A 10-member team of elite athletes and expert mountaineers hopes to do what search planes and satellite imagery couldn't - find Steve Fossett's body.
The multimillionaire adventurer was declared legally dead in February, five months after he was last seen taking off by plane from a remote Nevada ranch owned by hotel magnate Barron Hilton.
The search team led by geologist and adventure racer Simon Donato will focus on remote, wooded areas near where the 63-year-old Fossett was last seen - areas that could have concealed wreckage from the crews of the many private and military planes that searched last year.
"Whether we luck out and find the wreckage or not, at least our tracks will be preserved so that in the future if someone wants to give this a try they'll know where we already were and they can go to the next mountain range over," Donato said in a weekend interview at a base camp between the Bodie Hills and Sweetwater Mountains.
The search area, with peaks ranging from 10,000 (3,000 meters) to more than 11,000 feet (3,350 meters) in elevation, is just east of the even higher Sierra Nevada and about 110 miles (177 kilometers) south of Reno, Nevada. Because the area is close to Hilton's ranch, where Fossett was staying, Donato believes it's the best place to search.
Search team members, who are paying their own way, began arriving Friday to set up camp. The team will continue its efforts through this coming Friday and possibly Saturday, covering up to 20 miles (32 kilometers) a day depending on the terrain, Donato said.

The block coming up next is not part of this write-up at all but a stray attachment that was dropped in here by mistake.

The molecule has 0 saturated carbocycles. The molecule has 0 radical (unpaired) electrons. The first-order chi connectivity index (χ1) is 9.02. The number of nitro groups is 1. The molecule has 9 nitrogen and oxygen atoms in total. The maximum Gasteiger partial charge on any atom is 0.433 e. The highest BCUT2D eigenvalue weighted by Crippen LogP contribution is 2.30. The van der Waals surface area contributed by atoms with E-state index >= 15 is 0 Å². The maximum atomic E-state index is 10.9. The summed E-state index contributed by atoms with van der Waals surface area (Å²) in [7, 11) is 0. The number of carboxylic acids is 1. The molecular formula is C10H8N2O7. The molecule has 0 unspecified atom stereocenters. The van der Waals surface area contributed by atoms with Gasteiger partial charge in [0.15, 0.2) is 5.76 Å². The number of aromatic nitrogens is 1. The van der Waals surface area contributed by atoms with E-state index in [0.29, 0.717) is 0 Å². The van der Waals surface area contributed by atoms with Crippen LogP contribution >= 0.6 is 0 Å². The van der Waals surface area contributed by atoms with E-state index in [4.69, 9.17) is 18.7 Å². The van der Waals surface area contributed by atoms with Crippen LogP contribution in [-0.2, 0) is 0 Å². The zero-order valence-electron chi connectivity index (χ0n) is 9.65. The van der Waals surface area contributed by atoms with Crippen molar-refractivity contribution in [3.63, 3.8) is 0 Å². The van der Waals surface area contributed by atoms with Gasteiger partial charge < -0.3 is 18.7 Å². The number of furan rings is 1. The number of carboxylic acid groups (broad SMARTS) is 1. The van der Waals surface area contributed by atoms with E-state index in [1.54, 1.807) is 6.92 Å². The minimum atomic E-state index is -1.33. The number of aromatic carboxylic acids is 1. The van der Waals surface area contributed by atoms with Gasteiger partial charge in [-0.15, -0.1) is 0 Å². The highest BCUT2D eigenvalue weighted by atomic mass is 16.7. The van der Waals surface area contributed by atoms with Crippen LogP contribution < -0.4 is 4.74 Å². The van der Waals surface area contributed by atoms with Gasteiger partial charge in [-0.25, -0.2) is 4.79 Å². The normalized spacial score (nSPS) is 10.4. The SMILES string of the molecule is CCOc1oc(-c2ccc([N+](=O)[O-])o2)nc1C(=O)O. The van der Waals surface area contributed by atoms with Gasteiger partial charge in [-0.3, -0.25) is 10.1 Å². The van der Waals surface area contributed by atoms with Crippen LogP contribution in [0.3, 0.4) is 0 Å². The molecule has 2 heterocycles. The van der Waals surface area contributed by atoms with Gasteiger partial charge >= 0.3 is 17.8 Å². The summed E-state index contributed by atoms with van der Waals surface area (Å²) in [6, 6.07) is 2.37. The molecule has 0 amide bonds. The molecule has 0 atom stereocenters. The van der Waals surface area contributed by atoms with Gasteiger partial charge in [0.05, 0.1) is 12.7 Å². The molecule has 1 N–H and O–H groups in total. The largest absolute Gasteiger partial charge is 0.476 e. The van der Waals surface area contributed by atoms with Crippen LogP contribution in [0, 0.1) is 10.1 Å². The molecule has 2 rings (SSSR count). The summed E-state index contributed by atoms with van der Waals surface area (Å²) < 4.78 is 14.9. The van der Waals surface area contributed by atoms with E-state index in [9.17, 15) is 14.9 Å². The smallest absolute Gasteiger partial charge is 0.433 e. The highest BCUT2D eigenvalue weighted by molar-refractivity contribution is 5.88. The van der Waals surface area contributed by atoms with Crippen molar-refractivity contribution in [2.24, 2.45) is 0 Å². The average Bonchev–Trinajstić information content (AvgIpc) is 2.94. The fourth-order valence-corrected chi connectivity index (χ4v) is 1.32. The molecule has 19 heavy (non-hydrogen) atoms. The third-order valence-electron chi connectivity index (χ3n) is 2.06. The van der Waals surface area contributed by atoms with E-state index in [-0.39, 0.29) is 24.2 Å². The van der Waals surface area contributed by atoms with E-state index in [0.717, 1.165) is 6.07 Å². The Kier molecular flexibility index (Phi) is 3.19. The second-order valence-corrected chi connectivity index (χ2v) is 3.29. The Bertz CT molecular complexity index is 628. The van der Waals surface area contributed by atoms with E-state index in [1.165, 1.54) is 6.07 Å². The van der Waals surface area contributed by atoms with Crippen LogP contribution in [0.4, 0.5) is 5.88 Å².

Previous searchers provided maps and other detailed information on the harsh landscape. With planes and high-tech equipment, about 20,000 square miles (51,800 square kilometers) was covered from the air.
Some ground searches also were conducted, and thousands of amateur volunteers scoured high-resolution satellite photographs over the Internet of the rugged Nevada landscape where Fossett disappeared.
Donato considers Fossett, declared legally dead Feb. 15 by an Illinois judge, a hero to many people and dismisses speculation that his disappearance might have been staged.
"We're here on the premise that he did crash, unfortunately," he said. "I really respect him. He has done so much."
Donato, 31, won't be the only one looking for Fossett. In late August, Robert Hyman, a Washington, D.C., investor and alpinist, plans to bring in a team of up to 15 climbers, mountain guides and others with backcountry expertise to check an area just east of the section where Donato will search.
Hyman said he will focus in and around the Wassuk Range, dominated by 11,239-foot-high (3,425-meter-high) Mount Grant. When Fossett took off Sept. 3 from Hilton's ranch in a borrowed plane on what was supposed to be a short pleasure flight, he headed toward Lucky Boy Pass in the Wassuks.
The search area is so rugged that for some a continued search may seem hopeless. It has on occasion taken decades to find missing people and planes crashed in the area.
Fossett's widow, Peggy, issued a statement saying she's not involved in the latest search activity and has "no further plans for additional searching."